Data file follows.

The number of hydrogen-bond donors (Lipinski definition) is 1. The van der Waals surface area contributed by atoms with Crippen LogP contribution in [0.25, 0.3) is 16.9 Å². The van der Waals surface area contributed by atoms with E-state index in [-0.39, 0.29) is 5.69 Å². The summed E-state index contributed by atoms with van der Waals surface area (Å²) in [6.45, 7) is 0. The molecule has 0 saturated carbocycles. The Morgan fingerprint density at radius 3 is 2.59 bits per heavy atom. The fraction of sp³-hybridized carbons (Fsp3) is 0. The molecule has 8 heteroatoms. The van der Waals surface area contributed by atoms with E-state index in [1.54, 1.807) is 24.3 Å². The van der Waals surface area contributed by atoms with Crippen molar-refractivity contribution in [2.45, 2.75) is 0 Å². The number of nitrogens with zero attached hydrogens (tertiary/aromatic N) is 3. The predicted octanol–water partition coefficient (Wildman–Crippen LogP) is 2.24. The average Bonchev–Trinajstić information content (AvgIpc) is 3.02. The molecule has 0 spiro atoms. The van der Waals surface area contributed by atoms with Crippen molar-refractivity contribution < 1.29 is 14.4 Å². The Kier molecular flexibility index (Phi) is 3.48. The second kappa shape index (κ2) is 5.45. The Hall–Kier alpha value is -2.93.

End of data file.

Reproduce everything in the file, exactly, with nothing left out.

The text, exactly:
The number of hydrogen-bond donors (Lipinski definition) is 1. The van der Waals surface area contributed by atoms with Crippen LogP contribution in [0.25, 0.3) is 16.9 Å². The van der Waals surface area contributed by atoms with E-state index in [-0.39, 0.29) is 5.69 Å². The summed E-state index contributed by atoms with van der Waals surface area (Å²) in [6.45, 7) is 0. The molecule has 0 saturated carbocycles. The Morgan fingerprint density at radius 3 is 2.59 bits per heavy atom. The fraction of sp³-hybridized carbons (Fsp3) is 0. The molecule has 8 heteroatoms. The van der Waals surface area contributed by atoms with E-state index in [1.54, 1.807) is 24.3 Å². The van der Waals surface area contributed by atoms with Crippen molar-refractivity contribution in [2.45, 2.75) is 0 Å². The number of nitrogens with zero attached hydrogens (tertiary/aromatic N) is 3. The predicted octanol–water partition coefficient (Wildman–Crippen LogP) is 2.24. The average Bonchev–Trinajstić information content (AvgIpc) is 3.02. The molecule has 0 spiro atoms. The van der Waals surface area contributed by atoms with Crippen molar-refractivity contribution < 1.29 is 14.4 Å². The Kier molecular flexibility index (Phi) is 3.48. The second kappa shape index (κ2) is 5.45. The Hall–Kier alpha value is -2.93.